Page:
Wizardry 3: Legacy of Llylgamyn

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Wizardry 3: Legacy of Llylgamyn , originally also Wizardry: Legacy of Llylgamyn - The Third Scenario , is a computer role-playing game released by Sir-Tech in 1983. It is the third installment in the Wizardry series and the sequel to Wizardry 2: The Knight of Diamonds . The game presupposes the possession and termination of the previous game, since the game status is taken from it. It is the tentative conclusion to the arc that began with Wizardry: Proving Grounds of the Mad Overlord . In 1987 a sequel followed with Wizardry 4: The Return of Werdna , which again took up the plot of Proving Grounds of the Mad Overlord .


A generation after regaining the Staff of Gnilda, earthquakes and sudden volcanic eruptions threaten to destroy the city of Llylgamyn. The scholars see the only salvation in the recovery of a mythical ball of the female dragon L'kbreth, one of the five descendants of the world serpent. This "Orb of Earithin" is at the top of her cave hiding place, guarded by both good and evil forces. Only the descendants of the heroes of Wizardry 2 with the magically connected knowledge of their ancestors should be able to recover the ball.


The saved games of the predecessor are also imported into Wizardry 3 . The heroes are taken over by name and class, but can choose a new alignment (good, bad, neutral) and are reset to level 1. The basic game system remained largely untouched and continued to lean heavily on Dungeons & Dragons . What is special compared to its predecessor is that the six-level dungeon checks the heroes' attitudes (good, bad, neutral). The first level can be entered by all attitudes, the second and fourth only by groups without bad characters, the third and fifth only without good characters. On the sixth level, on the other hand, there must be either a good or a bad character in the group, which also excludes consistently neutral groups. Since, according to the rules, good and bad characters can never be in a group at the same time, the player must change the composition of his group in the meantime in order to be able to finish the game.


With Wizardry 3 , the series received a graphical update through the introduction of a window manager , as one of the first computer games with this function. The division into different windows made it possible to have different information windows open or to close (e.g. the character information, the visual representation of the dungeon) and to maximize them to the entire screen size if necessary. Like its predecessors, Wizardry 3 supported the native mode of the Commodore 128 .


Wizardry III: Legacy of Llylgamyn is the best scenario of the series yet. It has a solid story, with riddles, appropriate to the scenario. This game is recommended for those who have the original, but characters with solid stats from the first two games are required.

Wizardry III: Legacy of Llylgamyn is the best part of the series so far. It has a solid storyline with, as appropriate to the scenario, puzzles. The game is recommended for anyone who owns the original, but characters with good values ​​from the first two games are required. "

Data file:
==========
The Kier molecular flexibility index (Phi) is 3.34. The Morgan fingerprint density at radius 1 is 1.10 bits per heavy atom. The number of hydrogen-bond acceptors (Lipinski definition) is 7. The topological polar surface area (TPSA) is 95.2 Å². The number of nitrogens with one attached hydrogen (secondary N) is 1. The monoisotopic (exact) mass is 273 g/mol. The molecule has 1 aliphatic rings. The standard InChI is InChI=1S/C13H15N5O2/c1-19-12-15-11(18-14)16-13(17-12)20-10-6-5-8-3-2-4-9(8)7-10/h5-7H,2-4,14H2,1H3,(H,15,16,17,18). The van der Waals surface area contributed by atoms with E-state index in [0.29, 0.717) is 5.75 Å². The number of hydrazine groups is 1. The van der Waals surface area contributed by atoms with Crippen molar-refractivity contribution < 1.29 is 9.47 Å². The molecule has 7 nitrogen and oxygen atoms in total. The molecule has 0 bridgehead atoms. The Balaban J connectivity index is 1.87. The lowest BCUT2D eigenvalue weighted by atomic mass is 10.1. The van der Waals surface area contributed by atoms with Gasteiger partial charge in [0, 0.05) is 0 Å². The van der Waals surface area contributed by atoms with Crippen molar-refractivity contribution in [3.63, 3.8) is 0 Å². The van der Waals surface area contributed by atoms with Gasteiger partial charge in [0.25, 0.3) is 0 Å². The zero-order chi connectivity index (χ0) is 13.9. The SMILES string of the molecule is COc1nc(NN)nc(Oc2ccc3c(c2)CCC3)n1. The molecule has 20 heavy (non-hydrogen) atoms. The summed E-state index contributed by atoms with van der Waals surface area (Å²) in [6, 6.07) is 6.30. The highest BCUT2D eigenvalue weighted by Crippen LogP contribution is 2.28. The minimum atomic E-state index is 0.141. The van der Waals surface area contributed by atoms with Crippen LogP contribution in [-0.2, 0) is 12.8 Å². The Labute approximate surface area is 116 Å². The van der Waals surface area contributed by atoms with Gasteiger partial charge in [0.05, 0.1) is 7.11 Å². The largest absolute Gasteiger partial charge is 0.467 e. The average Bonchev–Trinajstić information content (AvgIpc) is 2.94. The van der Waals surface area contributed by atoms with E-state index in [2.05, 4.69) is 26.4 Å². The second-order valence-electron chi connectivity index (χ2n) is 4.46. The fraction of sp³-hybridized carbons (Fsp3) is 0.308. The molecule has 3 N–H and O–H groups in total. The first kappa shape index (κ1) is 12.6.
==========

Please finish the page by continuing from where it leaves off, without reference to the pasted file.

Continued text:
- Philip L. Wing : The Space Gamer

“There are many, many hours of challenging and fascinating play in Llylgamyn . The overall mystique of Wizardry is how the game makers get those characters to be so human - is it really built in the game, or is it all in our minds? And, if it's all in our minds, how on earth do the Sir-techians manage to put it there? [...] All Wizardry goes beyond pure gaming. For children, there is no better computer teacher of courage, persistence, loyalty, cooperation, and sharing; it reminds adults that those qualities are still possible. Legacy of Llylgamyn is the best Wizardry yet. "

“There are many, many challenging and fascinating hours of play in Llylgamyn . The big mystery of Wizardry is how the game developers make these characters so human. Is it really programmed into the game or is it all just created in our heads? And if it's just in our heads, how the hell do the sir techians get it there? […] Wizardry as a whole goes beyond pure play. For children, there is no better computer teacher for courage, tenacity, loyalty, cooperation and sharing; it reminds us adults that these qualities are still possible. Legacy of Llylgamyn is the best Wizardry so far. "

- Margot Comstock Tommervik : Softline

In 1984, in the last issue of the magazine (published under the magazine title "St. Game"), the readers of Softline voted the game behind Lode Runner at number 2 of the best computer games of 1983 (with Wizardry: Proving Grounds of the Mad Overlord as the all-time Winner). Scorpia, the long-time role-playing game specialist at Computer Gaming World , wrote in retrospect in 1991 and 1993 that the game was a repetition of the first wizardry with a few embellishments and, with the exception of the mind tests, it differed little from the previous games.

Web links

Individual evidence

  1. Legacy of Llylgamyn. In: The Wizardry Archives. Retrieved July 8, 2019 .
  2. ^ Scott Mace: Games with windows . In: InfoWorld . April 2, 1984, p. 56. Retrieved February 10, 2015.
  3. ^ A b Philip L. Wing: Capsule Reviews . In: Steve Jackson Games (Ed.): Space Gamer . No. 72, Jan-Feb 1985, p. 46.
  4. Margot Comstock Tommervik: Legacy of Llylgamyn . In: Softline . July – August 1983, p. 23. Retrieved July 28, 2014.
  5. ^ The Best and the Rest . In: Softline / St.Game . March – April 1984, p. 49. Retrieved July 28, 2014.
  6. Scorpia: C * R * P * G * S / Computer Role-Playing Game Survey . In: Computer Gaming World . October 1991, p. 16. Retrieved November 18, 2013.
  7. ^ Scorpia: Scorpia's Magic Scroll Of Games . In: Computer Gaming World . October 1993, pp. 34-50. Retrieved March 25, 2016.